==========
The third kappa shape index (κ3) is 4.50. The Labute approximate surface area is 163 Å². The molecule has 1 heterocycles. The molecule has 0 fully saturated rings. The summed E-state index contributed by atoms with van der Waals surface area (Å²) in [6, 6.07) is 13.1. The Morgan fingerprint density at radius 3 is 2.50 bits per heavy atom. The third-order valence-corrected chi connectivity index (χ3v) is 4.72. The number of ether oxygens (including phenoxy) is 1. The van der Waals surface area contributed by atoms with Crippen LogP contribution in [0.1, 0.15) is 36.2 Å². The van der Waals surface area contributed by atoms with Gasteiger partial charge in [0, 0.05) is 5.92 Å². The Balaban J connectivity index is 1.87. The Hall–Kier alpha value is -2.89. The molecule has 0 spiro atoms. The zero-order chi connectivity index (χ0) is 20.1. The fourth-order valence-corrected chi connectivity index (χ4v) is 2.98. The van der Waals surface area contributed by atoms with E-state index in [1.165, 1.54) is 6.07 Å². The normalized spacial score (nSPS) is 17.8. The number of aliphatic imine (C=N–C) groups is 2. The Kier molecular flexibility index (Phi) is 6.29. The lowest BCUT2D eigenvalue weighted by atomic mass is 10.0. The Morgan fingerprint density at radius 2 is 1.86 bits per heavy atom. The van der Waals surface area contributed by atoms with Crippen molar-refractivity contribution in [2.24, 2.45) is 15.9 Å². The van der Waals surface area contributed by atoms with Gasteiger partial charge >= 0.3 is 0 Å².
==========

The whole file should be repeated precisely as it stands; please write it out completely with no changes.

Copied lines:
The third kappa shape index (κ3) is 4.50. The Labute approximate surface area is 163 Å². The molecule has 1 heterocycles. The molecule has 0 fully saturated rings. The summed E-state index contributed by atoms with van der Waals surface area (Å²) in [6, 6.07) is 13.1. The Morgan fingerprint density at radius 3 is 2.50 bits per heavy atom. The third-order valence-corrected chi connectivity index (χ3v) is 4.72. The number of ether oxygens (including phenoxy) is 1. The van der Waals surface area contributed by atoms with Crippen LogP contribution in [0.1, 0.15) is 36.2 Å². The van der Waals surface area contributed by atoms with Gasteiger partial charge in [0, 0.05) is 5.92 Å². The Balaban J connectivity index is 1.87. The Hall–Kier alpha value is -2.89. The molecule has 0 spiro atoms. The zero-order chi connectivity index (χ0) is 20.1. The fourth-order valence-corrected chi connectivity index (χ4v) is 2.98. The van der Waals surface area contributed by atoms with E-state index in [1.165, 1.54) is 6.07 Å². The normalized spacial score (nSPS) is 17.8. The number of aliphatic imine (C=N–C) groups is 2. The Kier molecular flexibility index (Phi) is 6.29. The lowest BCUT2D eigenvalue weighted by atomic mass is 10.0. The Morgan fingerprint density at radius 2 is 1.86 bits per heavy atom. The van der Waals surface area contributed by atoms with Crippen molar-refractivity contribution in [2.24, 2.45) is 15.9 Å². The van der Waals surface area contributed by atoms with Gasteiger partial charge >= 0.3 is 0 Å².